Archives for the month of: October, 2015

It’s been 2 years and 9 months since I started this blog.

After 475 posts and 232,172 words (about three medium size novels worth), I think that I’ve shared all there is I want to say about my transition from an engineer living in Washington, DC and working in the defense industry to that of an apprentice bag and sandal maker living these past three years down here in beautiful old Mexico.

As another fellow blogger ended her public writing, so shall I – and again – aptly borrowing from Douglas Adams:

“So long and thanks for all the fish.”

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I’ve been here 3 years now and there is still this wonderful freshness to the experience of being here.

And even though I’ve got this place totally dialed in, when I wake up in the morning it is still miraculously all new to me. For instance, I am finally living in a great place, with a great view, that is clean and private and consequently so very livable. But each morning when I step out onto the street there is no question that I am in one of the sweetest most undiscovered spots in all of Mexico.

I got up this morning just before light and brewed up a cup of strong Mexican coffee. Then took the stairs to the 5th floor rooftop, watered my plants and watched the tangerine sunrise over the broad expanse of valley to the east.

A Tangerine Sunrise

A Tangerine Sunrise

At 9:30 I put on a pair of running shorts, grabbed a t-shirt and a bandanna, then slipped on my running sandals parked at the bottom of the stairs before heading out the door. I picked up a bottle of water from the coffee shop across the street and then walked two blocks to catch the grey combi-bus for the 20 minute ride out into the valley.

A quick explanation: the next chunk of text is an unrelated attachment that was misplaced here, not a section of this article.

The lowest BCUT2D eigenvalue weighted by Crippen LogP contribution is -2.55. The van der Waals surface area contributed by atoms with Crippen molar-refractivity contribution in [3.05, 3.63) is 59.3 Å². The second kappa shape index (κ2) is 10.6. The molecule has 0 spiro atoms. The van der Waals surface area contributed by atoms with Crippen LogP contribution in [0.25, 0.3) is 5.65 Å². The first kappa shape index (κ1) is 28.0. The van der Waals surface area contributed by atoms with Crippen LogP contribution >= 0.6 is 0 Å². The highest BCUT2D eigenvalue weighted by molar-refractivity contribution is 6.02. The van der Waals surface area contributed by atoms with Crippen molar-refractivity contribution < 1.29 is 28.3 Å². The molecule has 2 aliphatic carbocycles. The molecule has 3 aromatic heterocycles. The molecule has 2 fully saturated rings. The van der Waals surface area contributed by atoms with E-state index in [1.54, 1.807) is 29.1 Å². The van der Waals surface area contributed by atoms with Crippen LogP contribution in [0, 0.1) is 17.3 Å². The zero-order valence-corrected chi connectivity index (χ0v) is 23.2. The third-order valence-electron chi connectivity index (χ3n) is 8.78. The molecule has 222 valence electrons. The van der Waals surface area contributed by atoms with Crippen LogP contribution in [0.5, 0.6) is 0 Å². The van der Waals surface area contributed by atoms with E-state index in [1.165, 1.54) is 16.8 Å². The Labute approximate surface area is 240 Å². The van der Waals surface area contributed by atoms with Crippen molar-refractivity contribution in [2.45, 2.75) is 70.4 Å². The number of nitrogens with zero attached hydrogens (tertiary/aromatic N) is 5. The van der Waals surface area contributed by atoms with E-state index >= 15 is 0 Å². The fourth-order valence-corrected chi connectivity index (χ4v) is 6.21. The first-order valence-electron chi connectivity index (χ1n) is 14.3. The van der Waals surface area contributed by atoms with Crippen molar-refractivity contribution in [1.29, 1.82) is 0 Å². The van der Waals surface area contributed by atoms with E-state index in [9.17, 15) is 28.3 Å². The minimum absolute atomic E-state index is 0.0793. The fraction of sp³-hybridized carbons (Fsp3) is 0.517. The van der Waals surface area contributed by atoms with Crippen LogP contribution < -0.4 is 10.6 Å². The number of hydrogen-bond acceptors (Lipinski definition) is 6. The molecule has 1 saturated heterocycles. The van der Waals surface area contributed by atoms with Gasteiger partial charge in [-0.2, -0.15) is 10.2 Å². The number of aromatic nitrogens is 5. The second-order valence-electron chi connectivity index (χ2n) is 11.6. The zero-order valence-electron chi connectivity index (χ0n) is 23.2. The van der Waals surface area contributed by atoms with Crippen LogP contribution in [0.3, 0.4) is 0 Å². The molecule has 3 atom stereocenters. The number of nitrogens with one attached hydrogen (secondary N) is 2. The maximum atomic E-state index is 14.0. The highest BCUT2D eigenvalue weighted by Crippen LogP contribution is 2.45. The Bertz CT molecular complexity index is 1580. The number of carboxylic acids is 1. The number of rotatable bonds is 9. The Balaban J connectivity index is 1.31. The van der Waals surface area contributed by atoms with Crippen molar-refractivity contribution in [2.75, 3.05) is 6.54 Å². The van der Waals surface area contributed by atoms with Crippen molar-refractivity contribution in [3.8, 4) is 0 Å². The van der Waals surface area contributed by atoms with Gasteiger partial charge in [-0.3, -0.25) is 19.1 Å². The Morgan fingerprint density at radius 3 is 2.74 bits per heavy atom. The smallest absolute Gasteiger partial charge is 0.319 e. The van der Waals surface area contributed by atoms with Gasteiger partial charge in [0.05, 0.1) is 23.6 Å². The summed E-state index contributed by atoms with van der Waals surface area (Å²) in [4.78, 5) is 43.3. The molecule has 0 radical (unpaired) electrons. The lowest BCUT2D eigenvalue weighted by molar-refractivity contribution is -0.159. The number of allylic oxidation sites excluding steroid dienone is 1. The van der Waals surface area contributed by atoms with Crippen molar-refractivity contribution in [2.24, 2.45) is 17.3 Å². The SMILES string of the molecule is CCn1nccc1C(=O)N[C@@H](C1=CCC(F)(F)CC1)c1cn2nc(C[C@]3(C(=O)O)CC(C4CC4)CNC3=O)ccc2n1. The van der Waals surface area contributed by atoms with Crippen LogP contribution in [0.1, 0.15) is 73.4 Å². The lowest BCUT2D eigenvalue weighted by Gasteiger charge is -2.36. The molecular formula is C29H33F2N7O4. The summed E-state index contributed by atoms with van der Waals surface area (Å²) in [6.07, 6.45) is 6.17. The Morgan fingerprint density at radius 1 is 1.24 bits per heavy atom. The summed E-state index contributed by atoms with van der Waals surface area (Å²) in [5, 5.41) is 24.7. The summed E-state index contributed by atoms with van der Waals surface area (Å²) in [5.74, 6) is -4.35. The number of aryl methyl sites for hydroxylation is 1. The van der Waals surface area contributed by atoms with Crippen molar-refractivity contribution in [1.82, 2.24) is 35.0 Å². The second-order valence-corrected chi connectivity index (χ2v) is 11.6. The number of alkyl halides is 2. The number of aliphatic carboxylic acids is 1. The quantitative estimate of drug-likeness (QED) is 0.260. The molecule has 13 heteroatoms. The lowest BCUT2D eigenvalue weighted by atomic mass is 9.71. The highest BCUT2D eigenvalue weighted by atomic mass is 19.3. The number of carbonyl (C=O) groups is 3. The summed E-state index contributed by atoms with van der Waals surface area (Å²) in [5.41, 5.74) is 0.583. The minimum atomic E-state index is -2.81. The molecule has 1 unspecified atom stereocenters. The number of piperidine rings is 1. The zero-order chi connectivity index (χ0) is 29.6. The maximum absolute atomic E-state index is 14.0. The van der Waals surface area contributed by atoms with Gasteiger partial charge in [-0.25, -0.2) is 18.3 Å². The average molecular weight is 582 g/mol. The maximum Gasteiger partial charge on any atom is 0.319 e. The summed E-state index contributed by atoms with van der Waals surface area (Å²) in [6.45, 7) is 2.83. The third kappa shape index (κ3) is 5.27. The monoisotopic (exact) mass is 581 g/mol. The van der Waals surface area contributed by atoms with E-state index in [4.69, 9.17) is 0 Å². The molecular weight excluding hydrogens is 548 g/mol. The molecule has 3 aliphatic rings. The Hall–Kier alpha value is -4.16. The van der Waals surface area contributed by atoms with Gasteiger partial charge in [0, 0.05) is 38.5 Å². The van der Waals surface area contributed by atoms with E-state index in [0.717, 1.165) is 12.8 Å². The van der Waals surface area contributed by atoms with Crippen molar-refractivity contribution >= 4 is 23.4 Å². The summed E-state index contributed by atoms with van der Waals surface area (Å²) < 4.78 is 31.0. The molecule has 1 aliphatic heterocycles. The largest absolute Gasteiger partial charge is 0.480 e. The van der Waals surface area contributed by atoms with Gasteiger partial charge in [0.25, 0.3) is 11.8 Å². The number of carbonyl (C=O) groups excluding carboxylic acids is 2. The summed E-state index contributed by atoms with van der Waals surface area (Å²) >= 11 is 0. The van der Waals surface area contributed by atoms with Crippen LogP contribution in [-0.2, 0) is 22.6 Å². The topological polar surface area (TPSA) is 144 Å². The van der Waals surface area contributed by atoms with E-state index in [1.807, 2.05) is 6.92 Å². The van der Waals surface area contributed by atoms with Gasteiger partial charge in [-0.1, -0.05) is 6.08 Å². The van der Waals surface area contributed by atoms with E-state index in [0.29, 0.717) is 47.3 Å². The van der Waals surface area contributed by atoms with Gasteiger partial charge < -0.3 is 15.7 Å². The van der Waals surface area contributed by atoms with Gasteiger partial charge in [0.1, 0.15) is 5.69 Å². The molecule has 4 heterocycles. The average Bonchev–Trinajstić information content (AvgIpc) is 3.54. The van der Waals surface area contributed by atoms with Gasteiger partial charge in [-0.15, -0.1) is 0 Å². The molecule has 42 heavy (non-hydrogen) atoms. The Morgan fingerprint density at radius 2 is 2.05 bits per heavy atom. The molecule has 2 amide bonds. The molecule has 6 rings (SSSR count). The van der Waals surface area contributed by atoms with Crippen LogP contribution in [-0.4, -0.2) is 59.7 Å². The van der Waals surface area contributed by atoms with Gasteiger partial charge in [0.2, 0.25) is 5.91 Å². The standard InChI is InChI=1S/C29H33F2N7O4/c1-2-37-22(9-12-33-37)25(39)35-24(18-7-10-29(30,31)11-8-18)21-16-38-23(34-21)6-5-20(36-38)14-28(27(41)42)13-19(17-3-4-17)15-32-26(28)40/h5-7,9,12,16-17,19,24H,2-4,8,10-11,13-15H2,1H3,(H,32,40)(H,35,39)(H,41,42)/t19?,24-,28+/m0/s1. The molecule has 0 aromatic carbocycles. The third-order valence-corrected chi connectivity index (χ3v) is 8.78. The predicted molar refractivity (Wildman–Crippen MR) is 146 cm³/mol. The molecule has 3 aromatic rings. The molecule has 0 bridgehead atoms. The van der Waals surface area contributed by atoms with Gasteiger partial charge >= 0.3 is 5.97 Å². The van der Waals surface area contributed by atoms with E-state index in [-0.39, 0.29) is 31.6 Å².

The sun was hot but the air was cool and there was a light breeze that made my run especially pleasurable. The valley and environs sit about a mile above sea-level and the weather is consistently gorgeous just about every day.

Ran for an hour before catching the combi back into town. Sluiced off with the garden hose on the roof then changed into a pair of cargo shorts and a different pair of sandals before walking the three blocks to Beto’s Carnitas Fonda in the Mercado.

I had three pork tacos: a rib meat taco, a taco made from the crunchy cartilage of the ear, and a kidney taco. All the meat was cooked in freshly rendered lard in a big stainless steel pot over a gas grill. I dressed them each independently with chopped onions, cilantro, hot chilies, avocado sauce and picked onions and carrots.

Some Typical Mexican Condiments

Some Typical Mexican Condiments

A couple of other men sat down at the counter while I was eating and like always I enjoyed watching Beto make up their plates. Everyone likes their carnitas different. And everyone has their own special way to dress them up.

Luz, who woks in Katya’s Fonda, patted me on the arm as she walked by. Ramon (still working his own fonda at 83) came up from behind while I was paying and put his arm around my shoulder and said hello.

These people are all so happily alive and my life here is so simple and delightfully small but packed with a richness that I am joyfully thankful for every single day.

PS – Classically speaking, this isn’t one of those picturesquely charming Mexican towns. Architecturally the town is common. The buildings are utilitarian. The materials of construction are brick. Some walls painted. Some not. But marvelously there is still a beauty to be found in so many local houses and buildings with that worn down quality that can best be described as benign neglect. Where in places, left to time and the elements, eroded plaster partially covered by faded paint exposing crumbled earthen adobe walls.

Art or decay?

Art or decay?